The US national security adviser has traveled to Istanbul to discuss Sweden’s and Finland’s accession to the bloc
US National Security Adviser Jake Sullivan has made an unannounced trip to Turkey to meet with his counterpart in President Recep Tayyip Erdogan’s administration amid renewed concerns that Ankara could block the pending additions of Sweden and Finland to NATO.
Sullivan met on Sunday in Istanbul with Ibrahim Kalin, Erdogan’s chief adviser, to discuss continued support for Kyiv in the Russia-Ukraine conflict and “progress in NATO membership for Finland and Sweden,” according to a White House statement. statement.
The talks came just a day after Erdogan renewed his threat to block NATO expansion unless the two Nordic countries meet the terms of an agreement signed in June.
“Until the promises made to our country are upheld, we will maintain our principled position,” the Turkish leader said on Saturday. Ankara has demanded that Helsinki and Stockholm stop their alleged support for organizations it sees as terrorist groups, and has reportedly requested the extradition of more than 30 people accused of terrorism.
“We are closely following whether the promises from Sweden and Finland are kept or not, and of course the final decision will be up to our great parliament,” Erdogan added.
Turkey and Hungary are the only two states in the US-led military bloc that have yet to formally approve the accession of the two Nordic nations, leaving the process in a state of limbo as the alliance must unanimously ratify new members.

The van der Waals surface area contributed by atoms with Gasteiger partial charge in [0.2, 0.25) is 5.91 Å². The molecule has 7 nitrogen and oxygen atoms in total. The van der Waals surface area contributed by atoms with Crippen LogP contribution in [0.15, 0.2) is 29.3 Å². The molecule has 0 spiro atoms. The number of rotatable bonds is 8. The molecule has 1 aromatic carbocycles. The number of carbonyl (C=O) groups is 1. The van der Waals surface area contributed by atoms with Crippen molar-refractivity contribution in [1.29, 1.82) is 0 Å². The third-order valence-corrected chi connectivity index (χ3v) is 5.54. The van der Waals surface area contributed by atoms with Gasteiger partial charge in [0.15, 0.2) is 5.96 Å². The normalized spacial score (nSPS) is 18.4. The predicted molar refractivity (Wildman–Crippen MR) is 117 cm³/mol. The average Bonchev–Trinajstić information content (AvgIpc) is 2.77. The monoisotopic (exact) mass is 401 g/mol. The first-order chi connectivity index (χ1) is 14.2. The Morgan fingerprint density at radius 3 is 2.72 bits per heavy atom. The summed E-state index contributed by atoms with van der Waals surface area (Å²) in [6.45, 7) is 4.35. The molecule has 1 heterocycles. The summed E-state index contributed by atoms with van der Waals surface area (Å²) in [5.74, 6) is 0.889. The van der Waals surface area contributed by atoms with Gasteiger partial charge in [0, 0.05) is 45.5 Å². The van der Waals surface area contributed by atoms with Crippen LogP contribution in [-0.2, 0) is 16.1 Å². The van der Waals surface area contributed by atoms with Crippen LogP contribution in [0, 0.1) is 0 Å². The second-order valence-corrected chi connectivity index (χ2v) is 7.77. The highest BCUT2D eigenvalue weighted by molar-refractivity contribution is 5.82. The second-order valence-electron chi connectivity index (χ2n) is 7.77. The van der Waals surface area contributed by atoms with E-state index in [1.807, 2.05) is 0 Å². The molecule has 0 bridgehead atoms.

Sullivan and Kalin also discussed “their condemnation of Russia’s attempted illegal annexation of Ukrainian territory,” the White House said. The US adviser thanked Turkey for its efforts to facilitate the export of Ukrainian grain and help secure the release of Ukrainian prisoners of war.
The US and Turkey have clashed over Ankara’s refusal to join international sanctions against Russia since Moscow’s military offensive began in February. Ankara has sought to balance its close relations with both Moscow and Kyiv, playing the role of mediator, while criticizing the decision to hold referendums in four former Ukrainian regions that voted overwhelmingly last week to join Russia. Relations with Washington were further strained last month, when President Joe Biden’s administration decided to lift defense trade restrictions on Cyprus. Turkey responded by promising to increase its military presence in northern Cyprus.
The White House said Sullivan and Kalin discussed “the importance of dialogue and diplomacy to resolve any differences in the Eastern Mediterranean,” as well as their support for peace talks between Armenia and Azerbaijan.
Sullivan also met on Sunday with Andrey Yermak, a senior aide to Ukrainian President Vladimir Zelensky. The US adviser “conveyed that the US and its allies and partners” remain fully committed to Kyiv, vowing that the US “will impose severe costs on any individual, entity or country that supports Russia’s alleged annexation” of Ukrainian territories.